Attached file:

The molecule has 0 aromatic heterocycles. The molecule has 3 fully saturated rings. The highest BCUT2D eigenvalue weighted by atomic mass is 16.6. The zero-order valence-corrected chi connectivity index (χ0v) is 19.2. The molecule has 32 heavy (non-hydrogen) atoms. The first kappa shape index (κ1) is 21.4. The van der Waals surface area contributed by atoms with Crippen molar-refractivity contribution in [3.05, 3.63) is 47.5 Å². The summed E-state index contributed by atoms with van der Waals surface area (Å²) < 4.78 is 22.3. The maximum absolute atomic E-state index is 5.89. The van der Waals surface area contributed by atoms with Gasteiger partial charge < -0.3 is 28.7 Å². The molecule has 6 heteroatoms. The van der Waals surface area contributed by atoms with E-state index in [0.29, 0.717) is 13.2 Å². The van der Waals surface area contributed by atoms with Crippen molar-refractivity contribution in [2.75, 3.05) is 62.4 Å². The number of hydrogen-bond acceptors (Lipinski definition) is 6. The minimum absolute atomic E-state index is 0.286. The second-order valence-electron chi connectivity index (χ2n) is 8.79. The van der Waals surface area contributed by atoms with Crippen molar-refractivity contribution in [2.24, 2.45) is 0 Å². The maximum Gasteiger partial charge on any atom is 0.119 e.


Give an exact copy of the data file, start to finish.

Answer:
The molecule has 0 aromatic heterocycles. The molecule has 3 fully saturated rings. The highest BCUT2D eigenvalue weighted by atomic mass is 16.6. The zero-order valence-corrected chi connectivity index (χ0v) is 19.2. The molecule has 32 heavy (non-hydrogen) atoms. The first kappa shape index (κ1) is 21.4. The van der Waals surface area contributed by atoms with Crippen molar-refractivity contribution in [3.05, 3.63) is 47.5 Å². The summed E-state index contributed by atoms with van der Waals surface area (Å²) < 4.78 is 22.3. The maximum absolute atomic E-state index is 5.89. The van der Waals surface area contributed by atoms with Gasteiger partial charge < -0.3 is 28.7 Å². The molecule has 6 heteroatoms. The van der Waals surface area contributed by atoms with E-state index in [0.29, 0.717) is 13.2 Å². The van der Waals surface area contributed by atoms with Crippen molar-refractivity contribution in [2.75, 3.05) is 62.4 Å². The number of hydrogen-bond acceptors (Lipinski definition) is 6. The minimum absolute atomic E-state index is 0.286. The second-order valence-electron chi connectivity index (χ2n) is 8.79. The van der Waals surface area contributed by atoms with Crippen molar-refractivity contribution in [2.24, 2.45) is 0 Å². The maximum Gasteiger partial charge on any atom is 0.119 e.